FIRST LESSON: Isaiah 58:9b-14
SECOND LESSON Luke 13:10-17
SERMON: “Pick a Fight”
Former president John F. Kennedy once told about a legendary baseball player who always played flawlessly. He hit consistently and was never thrown out at first base. Once on base he never failed to score. He never dropped a ball and threw with unerring accuracy. He ran quickly and played perfectly. Actually, he would have been one of the all-time greats except for one problem: No one could persuade him to throw away his snack and come out of the press box to play! (1) Anybody know someone like that? They won't try to do something significant themselves, but they sure can criticize those who do. Certainly Jesus ran into a lot of that in the synagogue, so the contemporary church can’t claim it started anything new on this front. Last week we considered Jesus’ response to some of his critics who sought to embarrass him by setting a trap designed to show that either Jesus disregarded the law, or he wasn’t quite as compassionate as the people thought he was. The Lord avoided the trap by both honoring the law and being compassionate. So that tactic didn’t work for his detractors. This time they straight out throw criticism against him for healing a woman on the Sabbath. Hey! Remembering the Sabbath and keeping it holy is one of the “Big Ten;” it even shows up ahead of “thou shalt not steal” and “thou shalt not murder.” So we shouldn’t be surprised that they were able to found him vulnerable on this one. They were looking to pick a fight, and Jesus just handed them the opportunity. I know a few people, you probably do to, who just love to pick fights. To some people, it’s not so much whether they are on the justice side of an issue or not; they just like to fight. And when we take a stand on an issue, we frequently hand them a good opportunity. If you know me well enough, that I would choose a sermon title like “Pick a Fight” seems quite out of character, because I don’t like to fight. When my sisters and I were growing up my mom said repeatedly that she didn’t care how much noise we made, as long as it was “happy noise.” When we started to fight, she separated us. I suspect sometimes that a shortage of opportunities to fight as a child may have had something to do with why my sister Peg chose to pursue a career as a lawyer. In my life, I have found that more than enough fights come my way that I don’t need to go looking for them. And this one came looking for Jesus. Luke records, “Indignant because Jesus had healed on the Sabbath, the synagogue leader said to the people, “There are six days for work. So come and be healed on those days, not on the Sabbath.” (v. 14) His criticism is aimed toward the people, but it is also pointed towards Jesus. Eleanor Roosevelt is credited with having said, “Do what you feel in your heart to be right – for you’ll be criticized anyway. You’ll be damned if you do and damned if you don’t.” Indeed, some have said, that the only way to avoid criticism in life is to do nothing, say nothing and be nothing. That certainly wasn’t Jesus’ style. Our great physician’s will for each and every one of us is to be healthy and strong in body, mind and spirit. Pointing out the temple leader’s hypocrisy, Jesus answered them, “You hypocrites! Doesn’t each of you on the Sabbath untie your ox or donkey from the stall and lead it out to give it water? Then should not this woman, a daughter of Abraham, whom Satan has kept bound for eighteen long years, be set free on the Sabbath day from what bound her?” (vv. 15-16).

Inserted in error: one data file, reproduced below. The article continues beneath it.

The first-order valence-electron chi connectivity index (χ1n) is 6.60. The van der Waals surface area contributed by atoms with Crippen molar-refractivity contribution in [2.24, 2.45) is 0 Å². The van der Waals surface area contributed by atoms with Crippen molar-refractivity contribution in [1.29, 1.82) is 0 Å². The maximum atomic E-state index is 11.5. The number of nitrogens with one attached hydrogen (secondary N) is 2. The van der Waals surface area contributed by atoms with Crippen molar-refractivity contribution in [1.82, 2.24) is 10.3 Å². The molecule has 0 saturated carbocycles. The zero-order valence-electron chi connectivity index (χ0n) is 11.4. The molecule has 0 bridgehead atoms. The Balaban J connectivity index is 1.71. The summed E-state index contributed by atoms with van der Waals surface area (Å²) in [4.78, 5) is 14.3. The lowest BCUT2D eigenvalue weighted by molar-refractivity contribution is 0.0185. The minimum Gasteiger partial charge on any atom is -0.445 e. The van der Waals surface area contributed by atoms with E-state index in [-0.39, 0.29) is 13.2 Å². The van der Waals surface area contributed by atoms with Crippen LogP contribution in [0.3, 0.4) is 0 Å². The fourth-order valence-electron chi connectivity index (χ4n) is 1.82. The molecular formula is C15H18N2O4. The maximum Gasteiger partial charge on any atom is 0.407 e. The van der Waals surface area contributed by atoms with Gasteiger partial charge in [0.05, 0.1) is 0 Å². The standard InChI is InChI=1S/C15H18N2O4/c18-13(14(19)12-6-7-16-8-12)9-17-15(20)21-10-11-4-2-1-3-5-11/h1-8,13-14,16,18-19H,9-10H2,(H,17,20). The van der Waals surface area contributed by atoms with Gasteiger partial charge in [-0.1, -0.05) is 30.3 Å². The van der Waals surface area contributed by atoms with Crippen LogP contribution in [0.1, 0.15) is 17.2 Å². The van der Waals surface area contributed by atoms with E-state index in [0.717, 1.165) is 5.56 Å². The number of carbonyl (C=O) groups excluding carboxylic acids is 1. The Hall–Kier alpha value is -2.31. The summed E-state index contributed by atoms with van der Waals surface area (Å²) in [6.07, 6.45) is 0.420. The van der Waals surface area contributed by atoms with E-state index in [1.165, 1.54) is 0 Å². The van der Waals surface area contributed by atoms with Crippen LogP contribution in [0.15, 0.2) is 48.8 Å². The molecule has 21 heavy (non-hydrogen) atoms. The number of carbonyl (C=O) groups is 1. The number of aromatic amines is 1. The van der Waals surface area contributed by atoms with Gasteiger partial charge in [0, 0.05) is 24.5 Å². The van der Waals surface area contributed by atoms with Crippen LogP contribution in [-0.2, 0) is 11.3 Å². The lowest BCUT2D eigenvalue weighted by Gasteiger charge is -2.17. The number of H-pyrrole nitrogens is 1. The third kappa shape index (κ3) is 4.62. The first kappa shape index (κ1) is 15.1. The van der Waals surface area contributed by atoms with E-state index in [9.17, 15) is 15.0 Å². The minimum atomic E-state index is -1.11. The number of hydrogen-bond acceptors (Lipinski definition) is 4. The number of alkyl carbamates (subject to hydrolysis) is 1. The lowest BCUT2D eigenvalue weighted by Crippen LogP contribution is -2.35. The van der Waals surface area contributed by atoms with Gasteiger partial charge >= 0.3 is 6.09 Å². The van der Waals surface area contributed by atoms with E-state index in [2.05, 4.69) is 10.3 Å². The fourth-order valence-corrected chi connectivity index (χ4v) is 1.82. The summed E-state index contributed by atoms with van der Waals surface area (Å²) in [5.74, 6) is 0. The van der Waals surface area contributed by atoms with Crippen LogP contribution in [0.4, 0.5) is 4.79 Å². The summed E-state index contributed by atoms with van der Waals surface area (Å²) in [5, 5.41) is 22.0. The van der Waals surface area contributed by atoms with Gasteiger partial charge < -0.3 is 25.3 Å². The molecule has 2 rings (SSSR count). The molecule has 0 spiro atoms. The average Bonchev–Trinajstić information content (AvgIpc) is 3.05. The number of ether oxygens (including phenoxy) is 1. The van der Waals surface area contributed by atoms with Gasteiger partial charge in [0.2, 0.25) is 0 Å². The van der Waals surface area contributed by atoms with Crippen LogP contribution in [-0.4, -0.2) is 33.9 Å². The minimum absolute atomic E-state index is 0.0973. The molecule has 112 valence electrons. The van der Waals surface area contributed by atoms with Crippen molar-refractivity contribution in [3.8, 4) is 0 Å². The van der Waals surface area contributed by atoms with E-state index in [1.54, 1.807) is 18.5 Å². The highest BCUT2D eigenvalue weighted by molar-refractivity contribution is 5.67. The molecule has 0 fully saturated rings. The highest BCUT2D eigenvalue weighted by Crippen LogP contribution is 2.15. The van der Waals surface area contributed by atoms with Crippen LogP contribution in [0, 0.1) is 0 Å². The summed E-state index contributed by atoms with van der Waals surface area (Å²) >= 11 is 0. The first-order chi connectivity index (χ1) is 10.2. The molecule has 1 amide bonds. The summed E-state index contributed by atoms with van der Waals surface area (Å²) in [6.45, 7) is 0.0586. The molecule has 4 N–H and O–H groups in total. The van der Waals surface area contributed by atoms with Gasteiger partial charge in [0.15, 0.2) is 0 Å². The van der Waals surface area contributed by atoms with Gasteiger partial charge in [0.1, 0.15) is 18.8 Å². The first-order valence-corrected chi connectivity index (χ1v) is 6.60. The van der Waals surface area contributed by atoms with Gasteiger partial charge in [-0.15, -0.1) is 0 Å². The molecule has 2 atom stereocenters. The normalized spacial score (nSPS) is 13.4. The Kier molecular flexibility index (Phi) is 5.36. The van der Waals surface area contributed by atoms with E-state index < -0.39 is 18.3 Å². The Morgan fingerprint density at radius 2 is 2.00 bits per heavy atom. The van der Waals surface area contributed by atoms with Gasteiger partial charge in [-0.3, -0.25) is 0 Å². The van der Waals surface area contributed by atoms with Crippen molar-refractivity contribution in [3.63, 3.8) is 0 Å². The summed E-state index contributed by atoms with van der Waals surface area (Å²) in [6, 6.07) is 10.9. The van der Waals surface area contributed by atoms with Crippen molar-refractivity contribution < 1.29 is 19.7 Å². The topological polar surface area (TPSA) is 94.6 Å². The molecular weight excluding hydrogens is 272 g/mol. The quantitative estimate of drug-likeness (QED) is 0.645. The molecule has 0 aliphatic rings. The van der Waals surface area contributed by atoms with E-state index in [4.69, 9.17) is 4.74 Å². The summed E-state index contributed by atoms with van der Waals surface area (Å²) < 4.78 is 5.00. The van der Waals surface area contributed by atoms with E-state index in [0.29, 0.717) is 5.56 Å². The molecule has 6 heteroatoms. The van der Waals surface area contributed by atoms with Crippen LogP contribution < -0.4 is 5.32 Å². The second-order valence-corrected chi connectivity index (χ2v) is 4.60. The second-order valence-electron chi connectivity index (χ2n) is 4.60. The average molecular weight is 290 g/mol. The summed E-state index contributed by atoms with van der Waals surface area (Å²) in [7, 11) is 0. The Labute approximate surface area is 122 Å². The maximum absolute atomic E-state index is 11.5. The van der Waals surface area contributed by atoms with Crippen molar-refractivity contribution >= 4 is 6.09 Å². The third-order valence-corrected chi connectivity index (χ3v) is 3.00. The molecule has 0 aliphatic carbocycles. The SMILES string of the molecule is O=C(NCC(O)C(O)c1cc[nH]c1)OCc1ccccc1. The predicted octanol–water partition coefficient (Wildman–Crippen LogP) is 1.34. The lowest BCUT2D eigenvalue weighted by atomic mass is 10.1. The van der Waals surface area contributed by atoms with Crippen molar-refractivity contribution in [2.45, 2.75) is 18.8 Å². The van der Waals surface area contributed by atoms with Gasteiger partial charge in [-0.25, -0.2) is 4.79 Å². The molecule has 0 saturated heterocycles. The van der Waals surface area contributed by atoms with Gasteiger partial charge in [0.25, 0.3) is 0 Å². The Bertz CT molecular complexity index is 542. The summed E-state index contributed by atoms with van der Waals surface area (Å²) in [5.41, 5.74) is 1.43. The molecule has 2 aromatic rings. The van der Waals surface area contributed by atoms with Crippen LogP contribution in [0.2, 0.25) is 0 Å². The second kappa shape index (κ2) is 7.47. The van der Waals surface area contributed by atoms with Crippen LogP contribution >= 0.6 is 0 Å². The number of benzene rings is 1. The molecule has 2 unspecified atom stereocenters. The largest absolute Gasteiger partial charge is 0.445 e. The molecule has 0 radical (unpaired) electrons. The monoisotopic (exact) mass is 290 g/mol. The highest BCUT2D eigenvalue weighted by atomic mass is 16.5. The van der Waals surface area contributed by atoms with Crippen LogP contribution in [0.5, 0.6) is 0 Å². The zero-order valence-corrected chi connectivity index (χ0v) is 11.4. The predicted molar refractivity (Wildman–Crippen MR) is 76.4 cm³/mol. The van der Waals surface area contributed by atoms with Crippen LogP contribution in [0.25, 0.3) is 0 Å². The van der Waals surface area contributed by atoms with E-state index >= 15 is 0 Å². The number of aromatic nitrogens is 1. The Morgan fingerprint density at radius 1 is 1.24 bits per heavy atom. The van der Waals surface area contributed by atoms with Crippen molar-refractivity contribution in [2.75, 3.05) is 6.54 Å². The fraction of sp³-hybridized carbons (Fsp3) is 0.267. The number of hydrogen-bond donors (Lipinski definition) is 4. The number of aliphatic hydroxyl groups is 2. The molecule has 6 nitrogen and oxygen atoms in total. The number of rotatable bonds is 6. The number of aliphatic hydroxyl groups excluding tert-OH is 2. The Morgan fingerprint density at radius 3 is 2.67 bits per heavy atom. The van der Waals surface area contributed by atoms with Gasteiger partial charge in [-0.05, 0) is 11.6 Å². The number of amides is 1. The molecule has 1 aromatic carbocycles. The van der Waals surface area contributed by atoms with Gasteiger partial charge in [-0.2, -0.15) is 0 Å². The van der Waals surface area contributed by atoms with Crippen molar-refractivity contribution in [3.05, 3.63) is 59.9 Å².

The synagogue leader got caught up in religious rules and regulations and missed the bigger picture. Critics often miss miracles – a woman was healed of something that had crippled her for eighteen years! He preferred to pick a fight with Jesus than to acknowledge the healing.
That said, picking a fight is not always the wrong thing to do. Indeed, Bob Goff, the president and founder of Restore International, a non-profit organization fighting injustice and human rights violations around the world suggests that every one of us should pick a fight – not the fight the bully picks in the school yard, not the fight of the synagogue leaders trying to discredit Jesus, but Goff says, “I want to pick a fight where I can make a meaningful difference somewhere in the world.”
We do that when we support certain missions. We fight for the children of our community when we purchase and donate school supplies through North Kent Community Services and when we make and pack lunches for Kids Foodbasket. We fight on behalf of the one in eight persons in our world who suffer from lack of enough food to eat when we support World Vision through the Hunger Fast.